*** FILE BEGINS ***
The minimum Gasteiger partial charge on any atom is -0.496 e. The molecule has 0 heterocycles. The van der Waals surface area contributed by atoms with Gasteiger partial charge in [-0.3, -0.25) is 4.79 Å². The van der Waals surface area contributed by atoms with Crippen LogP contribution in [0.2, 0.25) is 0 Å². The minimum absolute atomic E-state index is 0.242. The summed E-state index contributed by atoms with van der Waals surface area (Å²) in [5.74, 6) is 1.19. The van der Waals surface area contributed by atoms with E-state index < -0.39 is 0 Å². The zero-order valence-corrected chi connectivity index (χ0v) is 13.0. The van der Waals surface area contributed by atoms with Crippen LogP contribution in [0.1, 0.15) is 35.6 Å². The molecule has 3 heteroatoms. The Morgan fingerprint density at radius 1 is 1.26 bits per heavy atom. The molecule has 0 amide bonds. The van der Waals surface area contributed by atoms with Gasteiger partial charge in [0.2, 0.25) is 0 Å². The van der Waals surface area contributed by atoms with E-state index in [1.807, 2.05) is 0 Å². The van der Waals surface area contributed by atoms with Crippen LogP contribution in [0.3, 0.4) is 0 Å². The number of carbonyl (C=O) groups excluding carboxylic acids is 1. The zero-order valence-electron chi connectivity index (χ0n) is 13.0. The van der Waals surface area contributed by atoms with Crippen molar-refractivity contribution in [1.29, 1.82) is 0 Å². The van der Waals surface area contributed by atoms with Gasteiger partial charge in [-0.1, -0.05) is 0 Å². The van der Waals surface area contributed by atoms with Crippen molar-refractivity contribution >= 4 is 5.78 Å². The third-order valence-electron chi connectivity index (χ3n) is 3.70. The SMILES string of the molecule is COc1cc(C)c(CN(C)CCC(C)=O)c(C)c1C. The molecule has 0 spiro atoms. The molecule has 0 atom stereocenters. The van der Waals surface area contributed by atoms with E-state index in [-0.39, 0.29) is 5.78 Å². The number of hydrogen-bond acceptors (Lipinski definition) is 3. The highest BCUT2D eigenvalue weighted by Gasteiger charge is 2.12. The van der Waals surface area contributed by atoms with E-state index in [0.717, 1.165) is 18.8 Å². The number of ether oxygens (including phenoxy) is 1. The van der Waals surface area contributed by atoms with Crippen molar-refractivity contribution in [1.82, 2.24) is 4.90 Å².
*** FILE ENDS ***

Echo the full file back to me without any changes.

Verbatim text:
The minimum Gasteiger partial charge on any atom is -0.496 e. The molecule has 0 heterocycles. The van der Waals surface area contributed by atoms with Gasteiger partial charge in [-0.3, -0.25) is 4.79 Å². The van der Waals surface area contributed by atoms with Crippen LogP contribution in [0.2, 0.25) is 0 Å². The minimum absolute atomic E-state index is 0.242. The summed E-state index contributed by atoms with van der Waals surface area (Å²) in [5.74, 6) is 1.19. The van der Waals surface area contributed by atoms with E-state index < -0.39 is 0 Å². The zero-order valence-corrected chi connectivity index (χ0v) is 13.0. The van der Waals surface area contributed by atoms with Crippen LogP contribution in [0.1, 0.15) is 35.6 Å². The molecule has 3 heteroatoms. The Morgan fingerprint density at radius 1 is 1.26 bits per heavy atom. The molecule has 0 amide bonds. The van der Waals surface area contributed by atoms with Gasteiger partial charge in [0.2, 0.25) is 0 Å². The van der Waals surface area contributed by atoms with E-state index in [1.807, 2.05) is 0 Å². The van der Waals surface area contributed by atoms with Crippen LogP contribution in [0.3, 0.4) is 0 Å². The number of carbonyl (C=O) groups excluding carboxylic acids is 1. The zero-order valence-electron chi connectivity index (χ0n) is 13.0. The van der Waals surface area contributed by atoms with Crippen molar-refractivity contribution in [1.29, 1.82) is 0 Å². The van der Waals surface area contributed by atoms with Gasteiger partial charge in [-0.1, -0.05) is 0 Å². The van der Waals surface area contributed by atoms with Crippen molar-refractivity contribution >= 4 is 5.78 Å². The third-order valence-electron chi connectivity index (χ3n) is 3.70. The SMILES string of the molecule is COc1cc(C)c(CN(C)CCC(C)=O)c(C)c1C. The molecule has 0 spiro atoms. The molecule has 0 atom stereocenters. The van der Waals surface area contributed by atoms with E-state index in [-0.39, 0.29) is 5.78 Å². The number of hydrogen-bond acceptors (Lipinski definition) is 3. The highest BCUT2D eigenvalue weighted by Gasteiger charge is 2.12. The van der Waals surface area contributed by atoms with E-state index in [0.717, 1.165) is 18.8 Å². The number of ether oxygens (including phenoxy) is 1. The van der Waals surface area contributed by atoms with Crippen molar-refractivity contribution in [1.82, 2.24) is 4.90 Å².